A national baby formula shortage has left many families desperate for ways to feed their infants. Some spend hours a day driving from store to store, searching for formula. For parents of babies and children who depend on formula, this is a nightmare.

What should you do if you’re struggling to feed your baby? Registered dietitians and infant-feeding experts at UVA Children’s — Patti Perks, Olivia Obertello, and Tegan Medico — answered our questions. We also checked the latest advice from the American Academy of Pediatrics and the Virginia Department of Health. Here’s our guide to weathering the infant formula shortage.

What to Do If You Run Out of Formula

Try these ways to expand your search for formula.

Check drugstores and small stores.

They may have formula available when big stores don’t.

Go online.

Purchase from well-known retailers.

Check social media groups.

Run any advice by your pediatrician.

Switch to another formula brand.

Most babies can be switched to any formula brand, including store brands. But if your baby is on extensively hydrolyzed or amino-acid based formula, talk with your pediatrician or primary care provider about alternatives.

Can You Use a Formula Substitute?

If you use WIC benefits for formula, check this substitution chart.

Here are some other options.

Premature Formula

You can use premature formula for your full-term baby safely for a few weeks. Only use this if there’s no other choice. If do go this route, only use Neosure or Enfacare.

Other Milk

You can feed babies 6 months or older whole cow’s or goat’s milk for a brief time when you’re out of formula. Don’t use with babies under 6 months old. Feed no more than 16-20 oz. per day. Ask your pediatrician about iron for your baby and feed folate-rich foods like rice, avocado, spinach, and beans.

Toddler Formula

Use toddler formula as a last resort. If you have no other choice, toddler formula can be used safely for a few days in babies close to 1 year old.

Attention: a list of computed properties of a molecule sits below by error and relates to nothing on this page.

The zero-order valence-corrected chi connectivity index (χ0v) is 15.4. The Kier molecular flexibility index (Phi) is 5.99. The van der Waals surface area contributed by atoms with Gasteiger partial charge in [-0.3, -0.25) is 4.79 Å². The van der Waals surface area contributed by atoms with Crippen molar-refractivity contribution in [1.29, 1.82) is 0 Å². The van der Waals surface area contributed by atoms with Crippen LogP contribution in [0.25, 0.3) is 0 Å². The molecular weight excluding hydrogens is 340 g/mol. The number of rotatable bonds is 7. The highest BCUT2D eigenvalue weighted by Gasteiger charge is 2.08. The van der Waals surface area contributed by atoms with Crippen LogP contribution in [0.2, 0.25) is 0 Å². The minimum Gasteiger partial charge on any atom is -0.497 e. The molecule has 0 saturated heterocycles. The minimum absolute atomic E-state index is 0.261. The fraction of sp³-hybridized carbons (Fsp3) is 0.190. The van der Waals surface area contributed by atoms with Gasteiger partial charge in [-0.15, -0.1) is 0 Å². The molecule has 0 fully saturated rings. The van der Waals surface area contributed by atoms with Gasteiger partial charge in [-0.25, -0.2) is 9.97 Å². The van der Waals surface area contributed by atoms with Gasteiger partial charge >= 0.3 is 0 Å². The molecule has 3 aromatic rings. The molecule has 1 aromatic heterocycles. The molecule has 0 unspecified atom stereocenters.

Baby Formula Shortage: What NOT to Do

Don’t water down formula to make it last longer.

Your baby needs a specific balance of nutrients. Watering down can cause serious health issues, including biochemical shifts that can be life-threatening.

Don’t make your own formula.

These don’t have all the nutrition your baby needs and are linked to infant deaths.

Don’t use raw (unpasteurized) milk.

Bacteria in raw milk can harm your baby.

Our experts also advise you not to use:

  • Plant-based milks, like soy, oat, coconut, or almond
  • Imported formula (unapproved by the FDA)
  • Unpasteurized donor breast milk from someone you don’t know

Why Not Just Breastfeed?

The infant formula shortage makes some people ask: Why don’t parents just switch to breastfeeding? However, the answer isn’t that simple.

Some mothers can’t breastfeed. For example, a mother going through cancer treatment may not be able to safely breastfeed.

Some babies can’t have breastmilk. Some children need special formulas due to a metabolic condition or protein allergy. These children can’t have cow’s milk, either.

Children on feeding tubes need formula, too. Breastfeeding is not an option for these kids.

For those who may want to and can move from formula to breastmilk, the process can take weeks. At UVA Health, we have lactation support that can help. But it’s not a quick fix.

Questions About Feeding Your Baby?

If you’re out of formula and not sure what to do, ask your pediatrician.

What Caused the Infant Formula Shortage & How Long Will It Last?

It started with global supply-chain issues. Then Abbott Nutrition, a major baby food manufacturer in the U.S., issued a recall and closed a plant.

On Monday, the FDA reached an agreement with Abbott to reopen in about 2 weeks. That would add more formula to store shelves in 6-8 weeks.

How can you help? Keep a supply of no more than 10 days to 2 weeks on hand. That will make it easier for other families to find the formula they need.



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